On other occasions, I will get a letter from a father, asking me speak with his 19-year-old daughter who wants to study. The father wants me to persuade his daughter to get married because that is the tradition in the family.

The Urdu editor and the reader have a personal equation, which does not exist in any other language. I am a family member of my reader.

The relationship between us is such that the reader is expected to send letters to us and the editor is expected to publish those letters.

Q: So what are the Urdu readers reading?

Suri: Ever since the Urdu newspapers began publishing from Bengal and from Lahore, they have covered life and society, not just politics. Now politics has been steadily increasing but other aspects of our society continue to be published.

We publish more positive news than about politics or religion. We will still take news about a particular type of kahwa preparation or knitting from Kashmir. Our focus continues to remain on our readers and the society. Readers still like to remain involved personally in the Urdu newspaper.

In earlier days, page one would have politics on one day, religion on the second day, maybe a scandal on the third day and would publish people’s letters and society-related news on another day — all on page one.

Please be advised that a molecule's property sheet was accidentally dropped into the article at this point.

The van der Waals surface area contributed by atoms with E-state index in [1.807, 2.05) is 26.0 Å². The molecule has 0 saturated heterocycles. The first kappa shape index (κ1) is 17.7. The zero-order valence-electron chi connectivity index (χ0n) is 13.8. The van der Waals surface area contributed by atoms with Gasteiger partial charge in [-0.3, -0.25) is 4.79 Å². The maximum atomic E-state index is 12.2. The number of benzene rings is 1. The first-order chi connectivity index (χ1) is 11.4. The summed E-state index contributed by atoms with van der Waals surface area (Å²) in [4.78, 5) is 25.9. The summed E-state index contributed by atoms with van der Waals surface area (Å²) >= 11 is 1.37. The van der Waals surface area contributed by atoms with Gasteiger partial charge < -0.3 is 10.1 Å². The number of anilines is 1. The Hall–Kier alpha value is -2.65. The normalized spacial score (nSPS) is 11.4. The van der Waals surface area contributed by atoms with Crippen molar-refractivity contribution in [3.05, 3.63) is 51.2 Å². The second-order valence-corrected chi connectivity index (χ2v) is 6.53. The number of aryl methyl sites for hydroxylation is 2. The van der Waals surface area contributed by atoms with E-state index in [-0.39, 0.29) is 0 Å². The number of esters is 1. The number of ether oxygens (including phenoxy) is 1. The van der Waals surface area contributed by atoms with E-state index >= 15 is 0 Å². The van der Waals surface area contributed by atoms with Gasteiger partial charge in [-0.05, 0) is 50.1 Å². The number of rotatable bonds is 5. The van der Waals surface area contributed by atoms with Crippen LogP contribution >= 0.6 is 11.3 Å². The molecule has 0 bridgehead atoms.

We would carry information on knitting because our readers liked to see that in the paper, but that disappeared now. There was a time when we would even carry the complaints of a housewife against her husband.

The subscription for our newspaper is still called ‘chanda’ (donation) instead of subscription. Hum toh chande pe jee rahe hain (We are literally surviving on donations).

The wall in Navin Suri’s office is adorned with swords presented by gurdwaras, a kalma from the Koran that showers blessings and miniature murtis of gods and goddesses

Q: How has Milap kept pace with changes in the media industry?

Suri: We are making a lot of effort but not all of that has met with success.

Urdu no longer enjoys the same glory that it once had but there is no point in hollering about it either. We have to accept that the Urdu media is struggling.

It was in 1983 that we first began computerising Milap. We were looking to Pakistan for help and reached out to the largest Urdu newspaper — Nawai Waqt. However, things did not progress much. Finally, a Hyderabad-based company helped us develop Urdu software. Since then, we have been ahead in the technology race among the Urdu media in India.

Once during the late sixties, we even started publishing from London. The Milap London newspaper was bilingual-printed in Urdu and English. This was in response to the launch of a Pakistani newspaper in London. We lasted about three to four years only.

Q: Every media house is struggling with the online medium. How is Milap coping?

Suri: We are branching out as much as we can. Besides the website, we have a Milap app.

We launched the Milap News Service which provides exclusive Milap articles to the Urdu media. In about nine months we have a subscription base of 86 newspapers for our news service.

We are also providing information to the diplomatic core. The embassies of various countries mainly want to know how their policies are being perceived among our readers. The embassies and diplomats find us dependable and credible in the information that we provide to them.